How to install exfat-fuse on 10.5.8 PPC

Just a few notes for the future.

Macports installs a lot of dependencies, plus it cannot compile osxfuse (can’t use another port anymore) because osxfuse wants XCode 3.2, which doesn’t run on Leopard (only Snow Leopard). Use the binary provided on the official OSXFUSE website.

Use tigerbrew to install python 2.7 and scons. Just to install scons, Macports will install a lot of different crap, but at least it knows that python 2.7 is required to get scons to work properly. scons 2.3.4 is supposed to run on python 2.5.1 according to the documentation, but if you try you will end up with this error. Apparently ‘as’ only works with exceptions since python 2.6:
Import failed. Unable to find SCons files in:
/usr/local/bin/../engine
/usr/local/bin/scons-local-2.3.4
/usr/local/bin/scons-local
/usr/local/lib/scons-2.3.4
/System/Library/Frameworks/Python.framework/Versions/2.5/lib/scons-2.3.4
/usr/local/lib/python2.5/site-packages/scons-2.3.4
/System/Library/Frameworks/Python.framework/Versions/2.5/lib/python2.5/site-packages/scons-2.3.4
/System/Library/Frameworks/Python.framework/Versions/2.5/lib/scons-2.3.4
/usr/local/lib/scons
/System/Library/Frameworks/Python.framework/Versions/2.5/lib/scons
/usr/local/lib/python2.5/site-packages/scons
/System/Library/Frameworks/Python.framework/Versions/2.5/lib/python2.5/site-packages/scons
/System/Library/Frameworks/Python.framework/Versions/2.5/lib/scons
Traceback (most recent call last):
File "/usr/local/bin/scons", line 190, in
import SCons.Script
File "/usr/local/lib/scons-2.3.4/SCons/Script/__init__.py", line 76, in
import SCons.Environment
File "/usr/local/lib/scons-2.3.4/SCons/Environment.py", line 56, in
import SCons.SConf
File "/usr/local/lib/scons-2.3.4/SCons/SConf.py", line 199
except TypeError as e:
^

After you have python 2.7 and scons, you can follow the instructions on the exfat-fuse website. And it works.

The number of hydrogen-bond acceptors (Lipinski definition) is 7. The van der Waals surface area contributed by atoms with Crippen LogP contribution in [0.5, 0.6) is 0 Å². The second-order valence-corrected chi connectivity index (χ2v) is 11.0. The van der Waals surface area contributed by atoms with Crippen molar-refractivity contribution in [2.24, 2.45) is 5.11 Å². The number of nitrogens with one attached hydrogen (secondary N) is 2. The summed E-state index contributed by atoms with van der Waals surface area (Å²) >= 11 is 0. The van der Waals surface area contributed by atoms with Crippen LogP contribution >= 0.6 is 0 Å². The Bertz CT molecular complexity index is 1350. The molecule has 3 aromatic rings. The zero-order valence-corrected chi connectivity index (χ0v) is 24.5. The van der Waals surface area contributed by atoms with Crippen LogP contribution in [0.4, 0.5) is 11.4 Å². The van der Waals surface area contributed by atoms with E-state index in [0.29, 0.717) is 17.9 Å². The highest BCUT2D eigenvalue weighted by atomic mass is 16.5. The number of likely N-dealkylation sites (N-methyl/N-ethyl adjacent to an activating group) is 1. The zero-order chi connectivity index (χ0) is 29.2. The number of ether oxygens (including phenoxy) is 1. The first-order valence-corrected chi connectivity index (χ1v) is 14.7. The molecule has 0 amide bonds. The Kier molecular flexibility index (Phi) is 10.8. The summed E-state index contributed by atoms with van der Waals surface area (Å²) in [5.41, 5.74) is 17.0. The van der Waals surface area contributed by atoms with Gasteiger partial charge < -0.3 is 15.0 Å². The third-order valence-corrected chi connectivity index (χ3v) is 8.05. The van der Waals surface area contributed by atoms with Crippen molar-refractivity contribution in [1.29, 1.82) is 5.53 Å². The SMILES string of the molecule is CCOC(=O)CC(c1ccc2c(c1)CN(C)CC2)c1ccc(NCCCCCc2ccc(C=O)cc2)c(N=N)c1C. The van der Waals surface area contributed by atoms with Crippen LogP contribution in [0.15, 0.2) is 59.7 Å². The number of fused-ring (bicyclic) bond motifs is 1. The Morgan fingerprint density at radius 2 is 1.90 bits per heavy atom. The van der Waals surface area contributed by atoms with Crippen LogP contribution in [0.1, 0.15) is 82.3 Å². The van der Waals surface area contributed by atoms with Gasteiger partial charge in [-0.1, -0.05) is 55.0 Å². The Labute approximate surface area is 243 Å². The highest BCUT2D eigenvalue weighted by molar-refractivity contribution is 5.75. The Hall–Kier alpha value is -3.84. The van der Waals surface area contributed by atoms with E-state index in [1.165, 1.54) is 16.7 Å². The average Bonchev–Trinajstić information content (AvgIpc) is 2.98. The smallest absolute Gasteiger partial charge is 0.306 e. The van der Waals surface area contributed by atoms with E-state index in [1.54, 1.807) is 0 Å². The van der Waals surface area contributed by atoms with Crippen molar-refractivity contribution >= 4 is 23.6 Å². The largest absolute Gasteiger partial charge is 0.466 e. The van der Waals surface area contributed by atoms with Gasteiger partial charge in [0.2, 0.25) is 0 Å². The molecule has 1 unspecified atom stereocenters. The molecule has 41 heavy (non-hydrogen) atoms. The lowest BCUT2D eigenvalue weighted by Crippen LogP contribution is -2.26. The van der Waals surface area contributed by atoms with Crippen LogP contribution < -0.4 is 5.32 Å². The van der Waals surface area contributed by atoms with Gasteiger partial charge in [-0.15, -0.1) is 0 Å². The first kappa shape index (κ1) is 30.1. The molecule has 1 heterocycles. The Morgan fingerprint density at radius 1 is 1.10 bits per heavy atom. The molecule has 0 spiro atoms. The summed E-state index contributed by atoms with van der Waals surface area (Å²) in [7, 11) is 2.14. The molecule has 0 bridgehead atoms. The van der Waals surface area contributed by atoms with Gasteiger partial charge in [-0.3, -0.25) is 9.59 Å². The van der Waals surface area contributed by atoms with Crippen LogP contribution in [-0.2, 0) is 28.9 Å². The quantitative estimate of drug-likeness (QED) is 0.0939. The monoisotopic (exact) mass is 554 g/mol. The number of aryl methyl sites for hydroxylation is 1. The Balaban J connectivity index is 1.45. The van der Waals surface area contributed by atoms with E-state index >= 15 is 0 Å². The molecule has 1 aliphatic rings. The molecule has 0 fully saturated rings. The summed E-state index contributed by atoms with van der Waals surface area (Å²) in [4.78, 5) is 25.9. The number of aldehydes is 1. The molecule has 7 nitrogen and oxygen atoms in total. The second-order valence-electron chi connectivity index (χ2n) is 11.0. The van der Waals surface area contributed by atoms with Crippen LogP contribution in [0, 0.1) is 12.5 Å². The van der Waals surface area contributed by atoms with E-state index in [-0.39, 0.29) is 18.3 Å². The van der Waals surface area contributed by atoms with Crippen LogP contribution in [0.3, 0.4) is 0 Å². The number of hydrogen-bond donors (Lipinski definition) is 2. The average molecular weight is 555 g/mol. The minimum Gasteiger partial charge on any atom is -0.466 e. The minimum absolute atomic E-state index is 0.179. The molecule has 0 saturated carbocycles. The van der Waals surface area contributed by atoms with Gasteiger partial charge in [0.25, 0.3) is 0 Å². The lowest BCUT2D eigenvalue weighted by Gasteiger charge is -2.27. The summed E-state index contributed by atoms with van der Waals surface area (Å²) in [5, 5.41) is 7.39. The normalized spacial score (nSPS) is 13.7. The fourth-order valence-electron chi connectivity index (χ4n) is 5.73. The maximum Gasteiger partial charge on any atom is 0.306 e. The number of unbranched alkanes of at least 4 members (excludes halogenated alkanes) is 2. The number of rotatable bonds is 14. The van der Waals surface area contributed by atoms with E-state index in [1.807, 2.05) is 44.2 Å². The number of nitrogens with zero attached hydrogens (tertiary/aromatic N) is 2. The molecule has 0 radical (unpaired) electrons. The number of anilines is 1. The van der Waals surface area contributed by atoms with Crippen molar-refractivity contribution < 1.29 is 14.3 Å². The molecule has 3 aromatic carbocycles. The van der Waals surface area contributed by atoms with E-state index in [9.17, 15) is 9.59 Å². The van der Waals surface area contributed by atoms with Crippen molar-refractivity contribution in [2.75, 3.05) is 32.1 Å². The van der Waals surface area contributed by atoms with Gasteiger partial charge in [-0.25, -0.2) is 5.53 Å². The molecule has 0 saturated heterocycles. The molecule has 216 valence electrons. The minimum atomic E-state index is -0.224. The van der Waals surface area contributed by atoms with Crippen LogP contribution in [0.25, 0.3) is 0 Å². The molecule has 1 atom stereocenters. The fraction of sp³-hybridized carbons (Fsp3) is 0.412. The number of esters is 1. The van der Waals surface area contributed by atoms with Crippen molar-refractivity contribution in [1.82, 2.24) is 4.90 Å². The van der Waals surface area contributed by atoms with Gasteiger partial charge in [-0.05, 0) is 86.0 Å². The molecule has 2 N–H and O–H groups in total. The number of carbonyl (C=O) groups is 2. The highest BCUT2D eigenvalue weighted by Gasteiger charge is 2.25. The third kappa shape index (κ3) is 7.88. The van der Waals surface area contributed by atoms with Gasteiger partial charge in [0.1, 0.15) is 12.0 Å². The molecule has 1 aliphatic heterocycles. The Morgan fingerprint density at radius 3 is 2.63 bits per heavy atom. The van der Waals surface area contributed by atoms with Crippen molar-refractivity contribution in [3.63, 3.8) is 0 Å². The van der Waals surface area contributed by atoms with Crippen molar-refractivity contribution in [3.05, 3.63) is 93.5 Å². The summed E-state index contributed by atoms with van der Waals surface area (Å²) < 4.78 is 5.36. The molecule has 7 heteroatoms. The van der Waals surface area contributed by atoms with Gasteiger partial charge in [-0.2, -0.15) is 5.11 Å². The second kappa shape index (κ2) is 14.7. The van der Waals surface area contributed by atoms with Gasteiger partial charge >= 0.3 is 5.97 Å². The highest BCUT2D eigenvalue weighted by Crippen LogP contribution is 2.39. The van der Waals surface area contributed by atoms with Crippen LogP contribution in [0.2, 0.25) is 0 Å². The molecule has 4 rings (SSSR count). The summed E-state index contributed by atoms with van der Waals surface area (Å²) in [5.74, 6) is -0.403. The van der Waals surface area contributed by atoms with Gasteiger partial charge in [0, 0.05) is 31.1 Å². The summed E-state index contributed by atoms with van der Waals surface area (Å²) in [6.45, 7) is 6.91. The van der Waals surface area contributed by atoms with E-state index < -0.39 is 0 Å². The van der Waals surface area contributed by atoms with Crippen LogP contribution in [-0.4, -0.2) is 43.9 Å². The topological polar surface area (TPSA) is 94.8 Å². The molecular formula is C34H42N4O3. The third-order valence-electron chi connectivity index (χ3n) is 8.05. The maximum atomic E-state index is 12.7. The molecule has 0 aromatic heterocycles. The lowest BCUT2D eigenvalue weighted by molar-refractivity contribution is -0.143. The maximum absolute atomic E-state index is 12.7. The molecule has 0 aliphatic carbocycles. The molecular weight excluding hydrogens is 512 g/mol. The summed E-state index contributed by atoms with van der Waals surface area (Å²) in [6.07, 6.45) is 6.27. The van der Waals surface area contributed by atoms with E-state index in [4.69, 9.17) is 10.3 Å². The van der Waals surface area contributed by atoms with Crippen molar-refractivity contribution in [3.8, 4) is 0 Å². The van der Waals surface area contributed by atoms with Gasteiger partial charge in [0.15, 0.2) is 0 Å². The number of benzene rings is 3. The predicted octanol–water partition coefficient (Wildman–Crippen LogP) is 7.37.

Killed a Radeon HD 7950 in 2 days

I bought a Radeon HD 6870 and 7950 to help mine altcoins, thinking it would all pay off in two months.

No excitement here, these are slaves, workers, brought in to do the work my trusty olde GTX470 can’t do by itself. As such, I only took pictures of the Radeon HD 6870, but not the 7950. Well… it’s dead now. But I’m getting ahead of myself.

The first thing I noticed about the 7950 was either the cooler sucked (Sapphire Dual-X), or the chip puts out way more heat than my GTX470. Ran a bit of Metro 2033 on the thing just to satisfy my friend, didn’t feel noticeably smoother than on my GTX470 unfortunately. Also ran Crysis 2 on DX11. The added oomph from the 7950 wasn’t enough to make Crysis 2 as smooth as DX9 (on my GTX470). Overall, gaming wise, I hadn’t gone anywhere. Not that I needed extra performance in games – I hardly play games anymore.

Mining was a good upgrade over my overclocked GTX470. The Radeon HD 6870 didn’t want to work with the integrated Radeon HD 4250 in my second computer, but once I told it it was the only card for me, it set to work making LTC/FTC/CNC at 300kH/s (this is at high intensity). The Radeon HD 7950 managed to score the same amount at low intensity settings in GUIminer-scrypt (preset: 7950 low usage) but at high intensity it could pump out 450kH/s.

This made the desktop incredibly laggy, even if it was driving only one monitor, both monitors would be laggy. Seems to be a Windows issue, no wonder so many headless mining rigs run Linux. So I kept all the monitors on my GTX470 instead, and enjoyed smooth desktop operation while the 7950 cranked away.